This is an Embedded Researcher project; click here to find out more about the scheme and a summary of the projects.
This project aims to co-develop a Heat Vulnerability Index and a Heat Resilience Plan for the city of Bristol that will support the city council in developing strategies to reduce heat risk and to increase resilience amongst its citizens, communities and businesses.
In the UK, climate change is resulting in increases in temperature and the occurrence of extreme heat events, causing multiple risks for society, particularly those most vulnerable. Impacts include increases in heat-related deaths and decreased workplace productivity.
Approaches to reducing these impacts include adaptation of buildings, reducing the Urban Heat Island through green space and better medical planning for heatwaves. To successfully build resilience, a detailed understanding of the causes and how the risks vary spatially is required.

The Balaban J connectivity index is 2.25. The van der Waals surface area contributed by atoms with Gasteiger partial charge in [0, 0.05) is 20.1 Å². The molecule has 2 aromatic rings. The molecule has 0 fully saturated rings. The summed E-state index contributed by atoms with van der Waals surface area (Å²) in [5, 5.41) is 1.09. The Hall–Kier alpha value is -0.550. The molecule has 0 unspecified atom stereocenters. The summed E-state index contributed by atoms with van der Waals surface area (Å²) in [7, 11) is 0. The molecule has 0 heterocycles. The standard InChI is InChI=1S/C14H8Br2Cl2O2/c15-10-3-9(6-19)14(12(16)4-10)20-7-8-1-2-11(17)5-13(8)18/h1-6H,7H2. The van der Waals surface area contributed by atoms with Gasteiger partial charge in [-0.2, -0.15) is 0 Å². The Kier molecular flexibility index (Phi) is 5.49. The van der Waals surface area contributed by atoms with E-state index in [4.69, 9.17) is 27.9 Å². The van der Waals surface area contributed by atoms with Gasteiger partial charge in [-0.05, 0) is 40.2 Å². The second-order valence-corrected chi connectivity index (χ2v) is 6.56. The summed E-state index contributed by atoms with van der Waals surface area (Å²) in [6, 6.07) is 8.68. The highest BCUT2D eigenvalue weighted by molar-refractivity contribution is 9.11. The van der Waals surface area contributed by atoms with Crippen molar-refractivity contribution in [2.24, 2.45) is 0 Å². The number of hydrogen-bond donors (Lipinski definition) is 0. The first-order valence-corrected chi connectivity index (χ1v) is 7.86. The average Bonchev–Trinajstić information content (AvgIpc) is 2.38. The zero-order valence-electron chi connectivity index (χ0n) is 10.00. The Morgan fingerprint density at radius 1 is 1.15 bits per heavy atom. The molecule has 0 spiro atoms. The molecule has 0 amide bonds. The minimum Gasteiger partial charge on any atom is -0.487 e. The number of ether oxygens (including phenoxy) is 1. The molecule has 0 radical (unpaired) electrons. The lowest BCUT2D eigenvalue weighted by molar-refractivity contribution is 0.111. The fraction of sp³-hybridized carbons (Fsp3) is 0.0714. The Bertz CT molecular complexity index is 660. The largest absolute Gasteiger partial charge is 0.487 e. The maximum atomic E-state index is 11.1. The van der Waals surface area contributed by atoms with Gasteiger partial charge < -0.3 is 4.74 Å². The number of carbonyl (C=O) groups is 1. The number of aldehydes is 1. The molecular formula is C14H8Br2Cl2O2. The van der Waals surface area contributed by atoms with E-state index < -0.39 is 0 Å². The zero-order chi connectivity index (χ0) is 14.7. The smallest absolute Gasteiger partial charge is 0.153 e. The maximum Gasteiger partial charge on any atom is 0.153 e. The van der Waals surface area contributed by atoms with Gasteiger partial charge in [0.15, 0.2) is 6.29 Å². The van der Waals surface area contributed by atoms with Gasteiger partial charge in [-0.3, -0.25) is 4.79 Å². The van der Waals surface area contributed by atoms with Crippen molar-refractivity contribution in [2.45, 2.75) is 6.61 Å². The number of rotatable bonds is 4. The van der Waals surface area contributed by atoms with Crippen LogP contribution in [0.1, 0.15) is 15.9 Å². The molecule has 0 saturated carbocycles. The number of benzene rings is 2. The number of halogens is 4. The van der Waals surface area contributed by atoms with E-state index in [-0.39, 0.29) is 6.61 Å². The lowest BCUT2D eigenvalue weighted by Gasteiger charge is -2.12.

This can be achieved by the development of a Heat Vulnerability Index which illustrates where and why, people and infrastructure are most at risk. So far, there are few cities with such indexes. Where they are available they have often been developed by academic or industry experts.
This project will partner Charlotte Brown from the University of Manchester with Bristol City Council. Being based at the Council for 12 months, Charlotte will develop greater understanding of the roles and needs of the various teams within Bristol City Council in addressing urban heat risk. As such, this will ensure that the Heat Vulnerability Index developed for Bristol will be as accessible and relevant as possible.
- Heat Vulnerability Index – the project will gather understanding as to the multiple factors influencing heat risk in Bristol. It will then analyse these factors for different areas of Bristol and at different scales.
- Heat Resilience Plan – developed in partnership with teams from Bristol City Council and drawing on the information provided by the Heat Vulnerability Index. Both the Index and the Heat Resilience Plan will be disseminated for use within Bristol City Council and made available on their website.
- Learnings as to how other local authorities can develop Heat Resilience Plans most relevant for the intended end users.
Image: Bristol houses, Pixabay